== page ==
Photo Credit: Free Don’s Plum
In the late 1990’s, Leonardo DiCaprio, Tobey Maguire, and a slew of other lesser known, but familiar Hollywood actors and musicians, made a tiny indie film that never saw the light of day.
Yesterday, after the film, Don’s Plum, was discovered on Vimeo and reported on by multiple news outlets, it was taken down at the request of both actors. A DMCA copyright notice appeared in it’s place stating, “Vimeo has removed or disabled access to the following material as a result of a third-party notification by Leonardo DiCaprio and Tobey Maguire claiming that this material is infringing: Don’s Plum.”
Don’s Plum, has had a long history of controversy since its completion in 1996. According to statements by both actors, the film was done as a favor to their friends, but was never supposed to be released in theaters as a feature. Apparently, it also contains mature content.
An infographic released by one of the producers on a website called FreeDonsPlum shows the chronology of the film from a production meeting, to its screening at the Berlin Film Festival in 2001. The site also includes an open letter to Leonardo by one of the film’s producers, Dale Wheatley. It’s unclear what caused Wheatley to rehash the past so many years later, but he does have this to say:
“After 18 years, I can no longer remain silent. I can no longer allow the defamation and lies that you perpetrated against Don’s Plum to scar the great work of the artists who created it. I’m not afraid of you or your lawyers anymore. I have endured enough. I’m going to speak with the freedom that our Constitution affords me. I’m going to stand up for our film and for every one of the people who helped make it.”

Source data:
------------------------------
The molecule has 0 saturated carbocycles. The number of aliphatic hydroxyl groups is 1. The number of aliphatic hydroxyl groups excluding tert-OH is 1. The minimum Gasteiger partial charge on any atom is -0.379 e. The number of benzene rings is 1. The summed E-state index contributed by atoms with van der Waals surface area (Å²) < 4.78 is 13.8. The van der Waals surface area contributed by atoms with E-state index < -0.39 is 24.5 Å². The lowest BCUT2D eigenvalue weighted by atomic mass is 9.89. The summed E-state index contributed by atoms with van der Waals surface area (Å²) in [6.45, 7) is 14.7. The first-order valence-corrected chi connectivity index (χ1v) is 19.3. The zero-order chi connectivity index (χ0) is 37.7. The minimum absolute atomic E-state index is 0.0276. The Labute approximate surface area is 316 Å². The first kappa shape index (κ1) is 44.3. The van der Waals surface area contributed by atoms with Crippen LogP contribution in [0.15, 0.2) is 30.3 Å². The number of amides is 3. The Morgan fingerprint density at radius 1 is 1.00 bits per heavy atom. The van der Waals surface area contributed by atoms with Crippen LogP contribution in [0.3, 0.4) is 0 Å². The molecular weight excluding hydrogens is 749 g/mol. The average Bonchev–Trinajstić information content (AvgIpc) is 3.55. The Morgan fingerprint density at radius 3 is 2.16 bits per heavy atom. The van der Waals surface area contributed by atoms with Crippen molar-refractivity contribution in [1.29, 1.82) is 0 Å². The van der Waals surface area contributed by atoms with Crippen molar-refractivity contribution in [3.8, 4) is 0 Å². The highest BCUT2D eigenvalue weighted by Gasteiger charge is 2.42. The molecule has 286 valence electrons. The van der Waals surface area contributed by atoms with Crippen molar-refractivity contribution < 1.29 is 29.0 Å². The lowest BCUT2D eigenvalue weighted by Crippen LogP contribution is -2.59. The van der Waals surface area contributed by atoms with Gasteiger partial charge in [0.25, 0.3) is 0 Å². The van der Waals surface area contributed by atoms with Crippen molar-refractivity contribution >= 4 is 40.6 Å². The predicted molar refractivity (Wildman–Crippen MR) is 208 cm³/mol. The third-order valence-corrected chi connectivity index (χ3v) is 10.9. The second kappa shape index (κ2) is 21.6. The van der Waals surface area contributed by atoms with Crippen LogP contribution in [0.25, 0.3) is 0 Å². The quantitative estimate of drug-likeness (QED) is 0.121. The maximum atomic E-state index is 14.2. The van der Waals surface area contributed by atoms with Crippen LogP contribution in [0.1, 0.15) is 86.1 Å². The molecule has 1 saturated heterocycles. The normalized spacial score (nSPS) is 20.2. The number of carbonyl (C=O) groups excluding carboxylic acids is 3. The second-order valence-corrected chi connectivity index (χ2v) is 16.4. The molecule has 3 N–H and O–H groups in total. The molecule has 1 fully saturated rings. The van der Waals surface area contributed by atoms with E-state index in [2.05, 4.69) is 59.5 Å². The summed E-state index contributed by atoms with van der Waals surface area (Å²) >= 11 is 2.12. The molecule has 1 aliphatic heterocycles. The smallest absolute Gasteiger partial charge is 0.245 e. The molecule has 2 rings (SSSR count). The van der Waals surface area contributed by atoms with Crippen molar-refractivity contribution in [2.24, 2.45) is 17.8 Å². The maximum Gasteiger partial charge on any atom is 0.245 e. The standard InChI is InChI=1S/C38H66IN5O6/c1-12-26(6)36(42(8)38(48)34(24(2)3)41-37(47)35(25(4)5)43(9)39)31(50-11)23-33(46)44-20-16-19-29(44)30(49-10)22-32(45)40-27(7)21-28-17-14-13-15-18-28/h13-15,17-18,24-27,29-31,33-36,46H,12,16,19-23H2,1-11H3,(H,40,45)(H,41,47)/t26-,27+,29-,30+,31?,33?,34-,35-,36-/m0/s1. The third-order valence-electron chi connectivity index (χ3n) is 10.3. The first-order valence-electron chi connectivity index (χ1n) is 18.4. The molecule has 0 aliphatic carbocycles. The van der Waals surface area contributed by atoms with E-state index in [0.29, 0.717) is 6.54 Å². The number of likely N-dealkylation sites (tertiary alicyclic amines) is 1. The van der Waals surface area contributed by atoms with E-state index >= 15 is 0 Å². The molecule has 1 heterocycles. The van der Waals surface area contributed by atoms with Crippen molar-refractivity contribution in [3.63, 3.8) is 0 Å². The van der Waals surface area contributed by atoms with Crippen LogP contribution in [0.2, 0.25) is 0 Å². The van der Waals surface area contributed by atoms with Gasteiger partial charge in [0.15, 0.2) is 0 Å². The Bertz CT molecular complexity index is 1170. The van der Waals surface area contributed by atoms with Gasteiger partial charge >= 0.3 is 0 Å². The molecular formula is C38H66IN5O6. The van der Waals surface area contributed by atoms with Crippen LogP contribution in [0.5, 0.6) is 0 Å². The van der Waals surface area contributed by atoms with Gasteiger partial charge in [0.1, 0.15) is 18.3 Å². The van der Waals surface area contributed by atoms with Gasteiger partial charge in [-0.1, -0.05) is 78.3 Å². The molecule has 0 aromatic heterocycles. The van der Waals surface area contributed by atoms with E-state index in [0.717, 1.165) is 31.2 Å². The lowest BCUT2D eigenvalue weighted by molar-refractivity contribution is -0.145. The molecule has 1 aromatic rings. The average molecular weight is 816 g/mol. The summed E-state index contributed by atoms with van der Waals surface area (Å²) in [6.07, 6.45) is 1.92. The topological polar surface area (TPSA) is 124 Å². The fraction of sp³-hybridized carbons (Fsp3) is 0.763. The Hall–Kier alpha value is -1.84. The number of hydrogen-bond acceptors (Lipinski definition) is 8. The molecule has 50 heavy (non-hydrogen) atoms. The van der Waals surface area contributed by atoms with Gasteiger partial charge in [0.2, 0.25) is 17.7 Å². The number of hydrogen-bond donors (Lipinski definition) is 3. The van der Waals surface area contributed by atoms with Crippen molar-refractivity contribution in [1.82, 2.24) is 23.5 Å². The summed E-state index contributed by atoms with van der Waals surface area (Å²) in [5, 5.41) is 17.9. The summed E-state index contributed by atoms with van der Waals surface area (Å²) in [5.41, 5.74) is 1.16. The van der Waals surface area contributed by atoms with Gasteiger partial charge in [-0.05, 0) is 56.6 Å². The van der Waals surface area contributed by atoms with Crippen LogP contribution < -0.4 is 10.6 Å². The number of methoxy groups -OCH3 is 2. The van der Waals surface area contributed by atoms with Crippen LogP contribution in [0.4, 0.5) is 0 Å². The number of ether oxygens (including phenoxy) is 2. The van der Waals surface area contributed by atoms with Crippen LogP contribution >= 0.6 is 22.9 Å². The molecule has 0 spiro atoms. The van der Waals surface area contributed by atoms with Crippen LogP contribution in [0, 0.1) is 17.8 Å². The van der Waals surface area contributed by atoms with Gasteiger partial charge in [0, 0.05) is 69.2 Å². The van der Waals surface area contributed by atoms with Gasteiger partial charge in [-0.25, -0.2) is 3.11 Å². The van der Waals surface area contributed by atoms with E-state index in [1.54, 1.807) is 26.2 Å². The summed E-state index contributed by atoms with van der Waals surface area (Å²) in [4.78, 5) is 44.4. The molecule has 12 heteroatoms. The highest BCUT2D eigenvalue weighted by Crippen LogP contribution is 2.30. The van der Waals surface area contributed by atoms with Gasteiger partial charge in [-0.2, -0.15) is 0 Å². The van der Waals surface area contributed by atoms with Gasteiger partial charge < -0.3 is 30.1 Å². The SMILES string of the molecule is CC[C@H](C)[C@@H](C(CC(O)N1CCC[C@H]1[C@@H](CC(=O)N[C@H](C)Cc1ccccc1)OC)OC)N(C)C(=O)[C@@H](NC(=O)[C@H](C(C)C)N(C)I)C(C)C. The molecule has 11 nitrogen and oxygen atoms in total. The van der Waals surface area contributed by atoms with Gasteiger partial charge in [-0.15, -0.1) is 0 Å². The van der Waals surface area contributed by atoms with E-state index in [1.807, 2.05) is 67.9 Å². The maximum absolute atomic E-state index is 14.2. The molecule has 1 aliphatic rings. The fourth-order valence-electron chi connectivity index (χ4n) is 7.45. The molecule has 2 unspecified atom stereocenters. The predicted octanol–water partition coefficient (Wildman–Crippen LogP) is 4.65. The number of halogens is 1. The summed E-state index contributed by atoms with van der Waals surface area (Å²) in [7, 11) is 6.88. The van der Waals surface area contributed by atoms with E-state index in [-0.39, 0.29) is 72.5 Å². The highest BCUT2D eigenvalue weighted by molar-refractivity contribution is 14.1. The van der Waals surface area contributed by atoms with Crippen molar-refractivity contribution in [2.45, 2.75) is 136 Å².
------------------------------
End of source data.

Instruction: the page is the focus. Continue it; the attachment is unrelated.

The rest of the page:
Upon seeing the completed film and finding out studios were interested in purchasing it, Leo and Tobey seemingly got cold feet and condemned the film and their now ex-friends, the filmmakers.
After a suit and counter-suit between producers David Stutman, Dale Wheatley, RD Robb, Jerry Meadors and the two actors, a settlement was reached effectively banning the release of Don’s Plum in the US and Canada. However, clips of the film can still be found on YouTube and copies of the DVD have even showed up on Amazon.
Although it’s quite obvious the producers of the film are looking for attention and potentially justice for their short film, in light of the copyright take down notice from Vimeo, it’s unlikely the actors will change their mind about it.